Literary Translation

Leroux’s Sewe dae by die Silbersteins gets a fresh new translation


Etienne Leroux is regarded as one of the most influential members of the group known as the Sestigers in Afrikaans literature. Although his acclaimed novel Sewe dae by die Silbersteins was translated into English by Charles Eglington, this translation now seems dated and the novel needs a fresh translation, or so Greg Penfold will be arguing as part of an MA project in translation in the Department of English at the University of Stellenbosch. Below, we present an extract from Chapter 3 of the new translation.

Henry woke to the sound of small birds singing in the trees outside his window. It was one of those Boland mornings when the whole environment conspires to forge a memory of a sunny day that will replay enduringly in future as “one sunny morning” …

The coffee in the pot was perked up by a shot of Benedictine, the curtains were drawn wide and all the enchantment of the day penetrated into the room. In the bathroom, he made another discovery: he pressed one of the lions' eyes and a fine jet of pine scent coloured the water green. Khaki shorts, shirt and sombrero had been placed conspicuously next to his clothes. So dressed, he found Jock in the garden waiting for him, hands joined behind his head, face raised to the sky, occupied in sampling the clean air with deep breaths.

“Very nice!” he said, with an approving glance at Henry's outfit. “And now we can look further into how the farm works.”

They passed the flaming steel tank without a second glance. They patiently avoided the green trucks and then watched three thousand fat and juicy German merino lambs waiting in pens to be branded. After that they headed for the cellars. But first they were waylaid by a guard who inflexibly demanded a name badge or some other form of identification. This meant entering his office, a small room with an outsize picture of a baobab hanging from the wall.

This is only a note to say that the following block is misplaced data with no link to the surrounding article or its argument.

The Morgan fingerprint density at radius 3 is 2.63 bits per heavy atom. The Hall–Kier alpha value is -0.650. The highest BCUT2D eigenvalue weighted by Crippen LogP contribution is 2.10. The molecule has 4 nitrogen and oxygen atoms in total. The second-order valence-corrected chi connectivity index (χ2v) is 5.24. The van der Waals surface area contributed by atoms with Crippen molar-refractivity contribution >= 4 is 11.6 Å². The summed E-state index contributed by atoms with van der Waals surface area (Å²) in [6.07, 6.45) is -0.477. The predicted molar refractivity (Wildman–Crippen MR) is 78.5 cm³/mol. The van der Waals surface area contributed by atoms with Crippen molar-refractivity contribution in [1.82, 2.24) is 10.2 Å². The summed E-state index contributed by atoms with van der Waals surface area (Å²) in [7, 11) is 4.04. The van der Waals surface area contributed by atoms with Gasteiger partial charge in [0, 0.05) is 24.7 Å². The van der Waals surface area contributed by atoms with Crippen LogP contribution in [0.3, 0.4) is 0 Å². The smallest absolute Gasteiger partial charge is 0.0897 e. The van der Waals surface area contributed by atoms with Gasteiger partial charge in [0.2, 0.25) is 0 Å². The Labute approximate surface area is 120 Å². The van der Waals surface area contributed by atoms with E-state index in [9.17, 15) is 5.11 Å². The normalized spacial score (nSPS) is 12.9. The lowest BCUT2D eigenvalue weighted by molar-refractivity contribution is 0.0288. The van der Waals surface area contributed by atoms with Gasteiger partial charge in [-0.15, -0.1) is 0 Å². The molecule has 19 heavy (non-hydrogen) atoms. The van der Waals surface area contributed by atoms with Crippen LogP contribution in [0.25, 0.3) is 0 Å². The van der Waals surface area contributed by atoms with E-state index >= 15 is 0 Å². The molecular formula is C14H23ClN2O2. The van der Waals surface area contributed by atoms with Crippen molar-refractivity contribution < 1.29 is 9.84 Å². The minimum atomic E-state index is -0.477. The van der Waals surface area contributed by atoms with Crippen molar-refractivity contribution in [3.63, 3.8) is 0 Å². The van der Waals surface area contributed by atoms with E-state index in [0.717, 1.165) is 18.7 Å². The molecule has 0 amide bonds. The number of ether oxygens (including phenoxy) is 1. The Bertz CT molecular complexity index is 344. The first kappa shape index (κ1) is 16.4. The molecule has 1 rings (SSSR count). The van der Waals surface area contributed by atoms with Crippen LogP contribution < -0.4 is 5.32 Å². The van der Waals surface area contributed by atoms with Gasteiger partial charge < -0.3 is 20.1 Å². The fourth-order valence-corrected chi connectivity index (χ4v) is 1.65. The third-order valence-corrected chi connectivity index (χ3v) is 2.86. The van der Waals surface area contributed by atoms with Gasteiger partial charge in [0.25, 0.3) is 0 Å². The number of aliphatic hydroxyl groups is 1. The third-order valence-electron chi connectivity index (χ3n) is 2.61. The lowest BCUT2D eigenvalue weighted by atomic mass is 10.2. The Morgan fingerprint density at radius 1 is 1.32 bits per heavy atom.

The window sill was covered with pot plants growing so wildly, they blocked out most of the light, permanently casting a penumbra over the small room. Lacking name badges, they had to fill out some forms. After that the guard dialled a number. He treated them with pure contempt. Waiting for a reply, he sat on the edge of the desk and dead-headed flowers with secateurs. Suddenly he listened with attention, read out loud certain details on the completed forms and put the receiver back on its base. Slowly, ponderously and carefully he filled out an entry permit, glowered at them under dark eyebrows and signed that they could go on in.

“Doesn't he know you then?” asked Henry.

“Of course,” said Jock. “I gave him the job myself. But the old-timer is scrupulous. He's a stickler for the rules and tolerates no exceptions. Unfortunately I forgot my ID card.”

“But why all the permits?” asked Henry.

Now they were walking down a passage that looked like a tunnel and their hollow footsteps echoed from damp walls with greenish moss clinging to the stones.

“To keep unauthorised people out, of course,” said Jock. “There is a primal reason for every regulation. The more complex the system, the harder to determine the exact reason for every regulation. Gradually, regulations become dogmas, established truths about which there is nothing further to discuss.”

They turned off into a narrow side passage and kept coming across men in white who, with the controlled zeal of temple priests, were playing their parts in the ritual of fermentation and perfection; who, with the pipettes, flasks, barometers and other holy instruments of their office, were guiding the soul of the wine to its ultimate individuation.

They reached a cellar where a series of barrels lay like coffins in the gloom.

“Here is a replica of Spain,” said Jock with the same zeal as his priests. “Here the mosto lies and ferments until the sugar has all gone and the anada de vino appears. It takes from twelve to eighteen months and, like the Calvinist soul of man, some are destined for perfection and others for perdition. We have no control over the results of the fermentation process; all we can do to help is add the Yeso – and the rest is in the hands of the Creator.”